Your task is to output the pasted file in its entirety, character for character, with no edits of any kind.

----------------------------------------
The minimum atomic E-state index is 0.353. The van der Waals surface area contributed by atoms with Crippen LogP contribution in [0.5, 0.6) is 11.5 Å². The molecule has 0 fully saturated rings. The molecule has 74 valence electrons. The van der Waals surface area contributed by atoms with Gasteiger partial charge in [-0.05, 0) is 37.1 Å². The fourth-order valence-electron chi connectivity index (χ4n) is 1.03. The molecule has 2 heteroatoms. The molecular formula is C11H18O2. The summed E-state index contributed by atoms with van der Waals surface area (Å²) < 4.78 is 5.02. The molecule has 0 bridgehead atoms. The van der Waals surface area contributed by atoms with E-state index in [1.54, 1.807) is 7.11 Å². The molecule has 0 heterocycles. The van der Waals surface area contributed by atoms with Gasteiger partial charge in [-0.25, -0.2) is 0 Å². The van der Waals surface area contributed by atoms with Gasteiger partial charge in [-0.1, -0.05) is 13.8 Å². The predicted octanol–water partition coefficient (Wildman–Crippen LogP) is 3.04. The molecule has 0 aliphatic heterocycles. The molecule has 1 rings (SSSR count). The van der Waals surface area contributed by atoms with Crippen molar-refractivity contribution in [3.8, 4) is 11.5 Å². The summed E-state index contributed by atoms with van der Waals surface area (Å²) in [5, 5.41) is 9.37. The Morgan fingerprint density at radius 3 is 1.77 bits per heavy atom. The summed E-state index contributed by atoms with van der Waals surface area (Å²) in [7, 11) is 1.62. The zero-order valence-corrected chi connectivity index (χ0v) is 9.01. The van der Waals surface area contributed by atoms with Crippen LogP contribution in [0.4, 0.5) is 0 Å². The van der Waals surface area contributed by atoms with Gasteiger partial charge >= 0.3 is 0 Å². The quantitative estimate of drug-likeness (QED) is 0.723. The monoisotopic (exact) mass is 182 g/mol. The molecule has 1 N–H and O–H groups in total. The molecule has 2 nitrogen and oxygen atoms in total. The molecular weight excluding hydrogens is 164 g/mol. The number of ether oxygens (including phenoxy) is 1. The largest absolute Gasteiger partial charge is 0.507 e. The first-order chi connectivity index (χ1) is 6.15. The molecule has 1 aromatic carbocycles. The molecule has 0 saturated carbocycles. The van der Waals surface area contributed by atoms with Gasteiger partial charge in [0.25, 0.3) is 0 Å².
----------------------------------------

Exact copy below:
The minimum atomic E-state index is 0.353. The van der Waals surface area contributed by atoms with Crippen LogP contribution in [0.5, 0.6) is 11.5 Å². The molecule has 0 fully saturated rings. The molecule has 74 valence electrons. The van der Waals surface area contributed by atoms with Gasteiger partial charge in [-0.05, 0) is 37.1 Å². The fourth-order valence-electron chi connectivity index (χ4n) is 1.03. The molecule has 2 heteroatoms. The molecular formula is C11H18O2. The summed E-state index contributed by atoms with van der Waals surface area (Å²) < 4.78 is 5.02. The molecule has 0 bridgehead atoms. The van der Waals surface area contributed by atoms with E-state index in [1.54, 1.807) is 7.11 Å². The molecule has 0 heterocycles. The van der Waals surface area contributed by atoms with Gasteiger partial charge in [-0.25, -0.2) is 0 Å². The van der Waals surface area contributed by atoms with Gasteiger partial charge in [-0.1, -0.05) is 13.8 Å². The predicted octanol–water partition coefficient (Wildman–Crippen LogP) is 3.04. The molecule has 0 aliphatic heterocycles. The molecule has 1 rings (SSSR count). The van der Waals surface area contributed by atoms with Crippen molar-refractivity contribution in [3.8, 4) is 11.5 Å². The summed E-state index contributed by atoms with van der Waals surface area (Å²) in [5, 5.41) is 9.37. The Morgan fingerprint density at radius 3 is 1.77 bits per heavy atom. The summed E-state index contributed by atoms with van der Waals surface area (Å²) in [7, 11) is 1.62. The zero-order valence-corrected chi connectivity index (χ0v) is 9.01. The van der Waals surface area contributed by atoms with Crippen LogP contribution in [0.4, 0.5) is 0 Å². The van der Waals surface area contributed by atoms with Gasteiger partial charge >= 0.3 is 0 Å². The quantitative estimate of drug-likeness (QED) is 0.723. The monoisotopic (exact) mass is 182 g/mol. The molecule has 1 N–H and O–H groups in total. The molecule has 2 nitrogen and oxygen atoms in total. The molecular weight excluding hydrogens is 164 g/mol. The number of ether oxygens (including phenoxy) is 1. The largest absolute Gasteiger partial charge is 0.507 e. The first-order chi connectivity index (χ1) is 6.15. The molecule has 1 aromatic carbocycles. The molecule has 0 saturated carbocycles. The van der Waals surface area contributed by atoms with Gasteiger partial charge in [0.25, 0.3) is 0 Å².